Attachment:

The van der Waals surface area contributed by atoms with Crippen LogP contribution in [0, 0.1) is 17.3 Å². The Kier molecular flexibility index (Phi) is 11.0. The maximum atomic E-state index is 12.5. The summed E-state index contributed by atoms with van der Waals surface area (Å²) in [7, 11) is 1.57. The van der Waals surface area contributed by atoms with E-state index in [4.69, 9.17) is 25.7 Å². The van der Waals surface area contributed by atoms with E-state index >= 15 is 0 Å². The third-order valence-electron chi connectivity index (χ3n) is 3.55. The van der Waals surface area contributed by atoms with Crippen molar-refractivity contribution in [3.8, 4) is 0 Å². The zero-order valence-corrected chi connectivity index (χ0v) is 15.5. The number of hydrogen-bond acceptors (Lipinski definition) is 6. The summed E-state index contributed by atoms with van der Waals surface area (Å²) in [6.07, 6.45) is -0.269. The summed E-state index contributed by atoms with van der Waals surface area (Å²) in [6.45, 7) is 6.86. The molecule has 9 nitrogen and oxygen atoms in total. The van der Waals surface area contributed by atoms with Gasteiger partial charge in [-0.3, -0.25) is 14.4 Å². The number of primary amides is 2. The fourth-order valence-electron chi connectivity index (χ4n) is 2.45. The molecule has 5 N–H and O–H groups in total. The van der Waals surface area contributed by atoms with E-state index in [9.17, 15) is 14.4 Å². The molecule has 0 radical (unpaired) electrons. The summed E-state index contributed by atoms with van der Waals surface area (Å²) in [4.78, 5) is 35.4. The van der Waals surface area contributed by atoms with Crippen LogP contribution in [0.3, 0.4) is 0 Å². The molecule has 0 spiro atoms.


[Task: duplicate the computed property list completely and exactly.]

The van der Waals surface area contributed by atoms with Crippen LogP contribution in [0, 0.1) is 17.3 Å². The Kier molecular flexibility index (Phi) is 11.0. The maximum atomic E-state index is 12.5. The summed E-state index contributed by atoms with van der Waals surface area (Å²) in [7, 11) is 1.57. The van der Waals surface area contributed by atoms with E-state index in [4.69, 9.17) is 25.7 Å². The van der Waals surface area contributed by atoms with E-state index >= 15 is 0 Å². The third-order valence-electron chi connectivity index (χ3n) is 3.55. The van der Waals surface area contributed by atoms with Crippen molar-refractivity contribution in [3.8, 4) is 0 Å². The zero-order valence-corrected chi connectivity index (χ0v) is 15.5. The number of hydrogen-bond acceptors (Lipinski definition) is 6. The summed E-state index contributed by atoms with van der Waals surface area (Å²) in [6.07, 6.45) is -0.269. The summed E-state index contributed by atoms with van der Waals surface area (Å²) in [6.45, 7) is 6.86. The molecule has 9 nitrogen and oxygen atoms in total. The van der Waals surface area contributed by atoms with Gasteiger partial charge in [-0.3, -0.25) is 14.4 Å². The number of primary amides is 2. The fourth-order valence-electron chi connectivity index (χ4n) is 2.45. The molecule has 5 N–H and O–H groups in total. The van der Waals surface area contributed by atoms with E-state index in [9.17, 15) is 14.4 Å². The molecule has 0 radical (unpaired) electrons. The summed E-state index contributed by atoms with van der Waals surface area (Å²) in [4.78, 5) is 35.4. The van der Waals surface area contributed by atoms with Crippen LogP contribution in [0.3, 0.4) is 0 Å². The molecule has 0 spiro atoms.